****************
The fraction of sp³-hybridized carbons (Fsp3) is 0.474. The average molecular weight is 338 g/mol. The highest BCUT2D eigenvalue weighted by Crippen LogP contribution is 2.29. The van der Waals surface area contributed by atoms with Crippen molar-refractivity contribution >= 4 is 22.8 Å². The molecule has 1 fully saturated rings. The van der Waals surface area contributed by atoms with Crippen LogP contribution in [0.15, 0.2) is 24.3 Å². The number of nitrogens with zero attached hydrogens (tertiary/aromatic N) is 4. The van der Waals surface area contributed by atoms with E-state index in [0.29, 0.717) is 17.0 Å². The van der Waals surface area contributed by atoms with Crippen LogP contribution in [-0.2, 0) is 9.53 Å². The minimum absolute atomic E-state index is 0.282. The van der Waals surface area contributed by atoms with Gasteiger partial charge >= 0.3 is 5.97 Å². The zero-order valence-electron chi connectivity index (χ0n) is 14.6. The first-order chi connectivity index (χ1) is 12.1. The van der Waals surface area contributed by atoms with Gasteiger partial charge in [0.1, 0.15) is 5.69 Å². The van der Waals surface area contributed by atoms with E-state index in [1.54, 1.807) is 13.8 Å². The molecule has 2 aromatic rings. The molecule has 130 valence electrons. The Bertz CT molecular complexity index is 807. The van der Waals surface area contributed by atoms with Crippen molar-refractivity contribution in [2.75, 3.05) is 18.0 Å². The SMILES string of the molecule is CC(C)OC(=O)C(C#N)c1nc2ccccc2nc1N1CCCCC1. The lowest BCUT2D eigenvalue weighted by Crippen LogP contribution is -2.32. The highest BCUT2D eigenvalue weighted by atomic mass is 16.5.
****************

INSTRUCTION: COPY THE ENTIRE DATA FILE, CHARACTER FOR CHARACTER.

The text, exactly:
The fraction of sp³-hybridized carbons (Fsp3) is 0.474. The average molecular weight is 338 g/mol. The highest BCUT2D eigenvalue weighted by Crippen LogP contribution is 2.29. The van der Waals surface area contributed by atoms with Crippen molar-refractivity contribution >= 4 is 22.8 Å². The molecule has 1 fully saturated rings. The van der Waals surface area contributed by atoms with Crippen LogP contribution in [0.15, 0.2) is 24.3 Å². The number of nitrogens with zero attached hydrogens (tertiary/aromatic N) is 4. The van der Waals surface area contributed by atoms with E-state index in [0.29, 0.717) is 17.0 Å². The van der Waals surface area contributed by atoms with Crippen LogP contribution in [-0.2, 0) is 9.53 Å². The minimum absolute atomic E-state index is 0.282. The van der Waals surface area contributed by atoms with Gasteiger partial charge >= 0.3 is 5.97 Å². The zero-order valence-electron chi connectivity index (χ0n) is 14.6. The first-order chi connectivity index (χ1) is 12.1. The van der Waals surface area contributed by atoms with Gasteiger partial charge in [0.1, 0.15) is 5.69 Å². The van der Waals surface area contributed by atoms with E-state index in [1.54, 1.807) is 13.8 Å². The molecule has 2 aromatic rings. The molecule has 130 valence electrons. The Bertz CT molecular complexity index is 807. The van der Waals surface area contributed by atoms with Crippen molar-refractivity contribution in [2.75, 3.05) is 18.0 Å². The SMILES string of the molecule is CC(C)OC(=O)C(C#N)c1nc2ccccc2nc1N1CCCCC1. The lowest BCUT2D eigenvalue weighted by Crippen LogP contribution is -2.32. The highest BCUT2D eigenvalue weighted by atomic mass is 16.5.